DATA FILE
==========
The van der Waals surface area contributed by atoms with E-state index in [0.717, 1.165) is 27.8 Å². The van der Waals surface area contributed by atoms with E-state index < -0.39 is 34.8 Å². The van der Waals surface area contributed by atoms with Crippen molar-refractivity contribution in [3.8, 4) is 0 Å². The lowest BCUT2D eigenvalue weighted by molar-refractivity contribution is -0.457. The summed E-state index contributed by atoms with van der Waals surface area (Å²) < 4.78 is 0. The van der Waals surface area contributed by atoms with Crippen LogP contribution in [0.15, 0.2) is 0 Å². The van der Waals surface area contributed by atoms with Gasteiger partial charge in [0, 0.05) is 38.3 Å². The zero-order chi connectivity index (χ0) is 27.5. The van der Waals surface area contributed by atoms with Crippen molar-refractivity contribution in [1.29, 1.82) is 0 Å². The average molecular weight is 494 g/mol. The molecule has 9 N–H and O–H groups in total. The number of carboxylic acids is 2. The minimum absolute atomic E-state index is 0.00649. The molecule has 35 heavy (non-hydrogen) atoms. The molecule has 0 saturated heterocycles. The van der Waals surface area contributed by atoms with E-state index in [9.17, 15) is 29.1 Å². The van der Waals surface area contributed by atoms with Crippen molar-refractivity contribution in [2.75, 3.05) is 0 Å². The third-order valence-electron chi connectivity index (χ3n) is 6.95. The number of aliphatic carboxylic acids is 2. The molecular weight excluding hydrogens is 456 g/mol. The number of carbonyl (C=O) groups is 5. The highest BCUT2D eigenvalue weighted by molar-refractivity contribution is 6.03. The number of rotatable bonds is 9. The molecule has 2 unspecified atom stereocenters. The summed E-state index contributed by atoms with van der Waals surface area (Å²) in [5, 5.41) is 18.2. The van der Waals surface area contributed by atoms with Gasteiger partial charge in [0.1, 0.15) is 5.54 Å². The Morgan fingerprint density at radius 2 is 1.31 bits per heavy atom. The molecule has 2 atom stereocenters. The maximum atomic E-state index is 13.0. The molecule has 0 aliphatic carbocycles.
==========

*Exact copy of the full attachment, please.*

The van der Waals surface area contributed by atoms with E-state index in [0.717, 1.165) is 27.8 Å². The van der Waals surface area contributed by atoms with E-state index < -0.39 is 34.8 Å². The van der Waals surface area contributed by atoms with Crippen molar-refractivity contribution in [3.8, 4) is 0 Å². The lowest BCUT2D eigenvalue weighted by molar-refractivity contribution is -0.457. The summed E-state index contributed by atoms with van der Waals surface area (Å²) < 4.78 is 0. The van der Waals surface area contributed by atoms with Crippen LogP contribution in [0.15, 0.2) is 0 Å². The van der Waals surface area contributed by atoms with Gasteiger partial charge in [0, 0.05) is 38.3 Å². The zero-order chi connectivity index (χ0) is 27.5. The van der Waals surface area contributed by atoms with Crippen molar-refractivity contribution in [1.29, 1.82) is 0 Å². The average molecular weight is 494 g/mol. The molecule has 9 N–H and O–H groups in total. The number of carboxylic acids is 2. The minimum absolute atomic E-state index is 0.00649. The molecule has 35 heavy (non-hydrogen) atoms. The molecule has 0 saturated heterocycles. The van der Waals surface area contributed by atoms with E-state index in [9.17, 15) is 29.1 Å². The van der Waals surface area contributed by atoms with Crippen molar-refractivity contribution in [2.75, 3.05) is 0 Å². The third-order valence-electron chi connectivity index (χ3n) is 6.95. The number of aliphatic carboxylic acids is 2. The molecular weight excluding hydrogens is 456 g/mol. The number of carbonyl (C=O) groups is 5. The highest BCUT2D eigenvalue weighted by molar-refractivity contribution is 6.03. The number of rotatable bonds is 9. The molecule has 2 unspecified atom stereocenters. The summed E-state index contributed by atoms with van der Waals surface area (Å²) in [5, 5.41) is 18.2. The van der Waals surface area contributed by atoms with Gasteiger partial charge in [0.1, 0.15) is 5.54 Å². The Morgan fingerprint density at radius 2 is 1.31 bits per heavy atom. The molecule has 2 atom stereocenters. The maximum atomic E-state index is 13.0. The molecule has 0 aliphatic carbocycles.